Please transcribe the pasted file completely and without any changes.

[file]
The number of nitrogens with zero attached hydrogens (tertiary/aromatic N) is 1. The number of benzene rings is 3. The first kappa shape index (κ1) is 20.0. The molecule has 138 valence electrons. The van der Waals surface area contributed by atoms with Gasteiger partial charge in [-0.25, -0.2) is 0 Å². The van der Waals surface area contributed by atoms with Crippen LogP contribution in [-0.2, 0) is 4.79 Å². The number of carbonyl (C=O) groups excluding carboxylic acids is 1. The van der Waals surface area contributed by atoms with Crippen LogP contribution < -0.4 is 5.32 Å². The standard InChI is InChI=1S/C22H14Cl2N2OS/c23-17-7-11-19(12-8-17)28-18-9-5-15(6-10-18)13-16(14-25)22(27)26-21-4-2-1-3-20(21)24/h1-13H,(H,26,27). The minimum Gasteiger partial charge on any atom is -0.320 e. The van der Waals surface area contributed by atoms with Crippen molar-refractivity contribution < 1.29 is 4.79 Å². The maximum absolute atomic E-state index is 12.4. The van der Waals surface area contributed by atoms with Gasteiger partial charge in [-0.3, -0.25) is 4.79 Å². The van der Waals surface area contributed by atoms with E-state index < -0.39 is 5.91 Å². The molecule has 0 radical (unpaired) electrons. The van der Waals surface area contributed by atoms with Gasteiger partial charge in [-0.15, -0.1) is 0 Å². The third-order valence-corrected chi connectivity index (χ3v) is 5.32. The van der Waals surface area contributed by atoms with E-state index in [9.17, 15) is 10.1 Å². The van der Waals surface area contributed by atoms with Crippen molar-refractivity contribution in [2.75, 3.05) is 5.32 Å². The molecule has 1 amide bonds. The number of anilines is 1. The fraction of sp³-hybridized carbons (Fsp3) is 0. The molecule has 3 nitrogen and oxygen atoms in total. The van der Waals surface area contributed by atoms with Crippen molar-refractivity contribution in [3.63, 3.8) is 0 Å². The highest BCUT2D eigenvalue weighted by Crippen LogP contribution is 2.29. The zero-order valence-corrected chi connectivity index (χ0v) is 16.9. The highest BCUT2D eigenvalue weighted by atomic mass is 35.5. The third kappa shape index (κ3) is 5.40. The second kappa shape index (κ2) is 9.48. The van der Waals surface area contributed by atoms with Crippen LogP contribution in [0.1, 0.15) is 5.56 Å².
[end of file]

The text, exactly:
The number of nitrogens with zero attached hydrogens (tertiary/aromatic N) is 1. The number of benzene rings is 3. The first kappa shape index (κ1) is 20.0. The molecule has 138 valence electrons. The van der Waals surface area contributed by atoms with Gasteiger partial charge in [-0.25, -0.2) is 0 Å². The van der Waals surface area contributed by atoms with Crippen LogP contribution in [-0.2, 0) is 4.79 Å². The number of carbonyl (C=O) groups excluding carboxylic acids is 1. The van der Waals surface area contributed by atoms with Crippen LogP contribution < -0.4 is 5.32 Å². The standard InChI is InChI=1S/C22H14Cl2N2OS/c23-17-7-11-19(12-8-17)28-18-9-5-15(6-10-18)13-16(14-25)22(27)26-21-4-2-1-3-20(21)24/h1-13H,(H,26,27). The minimum Gasteiger partial charge on any atom is -0.320 e. The van der Waals surface area contributed by atoms with Crippen molar-refractivity contribution < 1.29 is 4.79 Å². The maximum absolute atomic E-state index is 12.4. The van der Waals surface area contributed by atoms with Gasteiger partial charge in [-0.3, -0.25) is 4.79 Å². The van der Waals surface area contributed by atoms with E-state index < -0.39 is 5.91 Å². The molecule has 0 radical (unpaired) electrons. The van der Waals surface area contributed by atoms with Gasteiger partial charge in [-0.15, -0.1) is 0 Å². The third-order valence-corrected chi connectivity index (χ3v) is 5.32. The van der Waals surface area contributed by atoms with E-state index in [9.17, 15) is 10.1 Å². The van der Waals surface area contributed by atoms with Crippen molar-refractivity contribution in [2.75, 3.05) is 5.32 Å². The molecule has 1 amide bonds. The number of anilines is 1. The fraction of sp³-hybridized carbons (Fsp3) is 0. The molecule has 3 nitrogen and oxygen atoms in total. The van der Waals surface area contributed by atoms with Crippen molar-refractivity contribution in [3.63, 3.8) is 0 Å². The highest BCUT2D eigenvalue weighted by Crippen LogP contribution is 2.29. The zero-order valence-corrected chi connectivity index (χ0v) is 16.9. The highest BCUT2D eigenvalue weighted by atomic mass is 35.5. The third kappa shape index (κ3) is 5.40. The second kappa shape index (κ2) is 9.48. The van der Waals surface area contributed by atoms with Crippen LogP contribution in [0.1, 0.15) is 5.56 Å².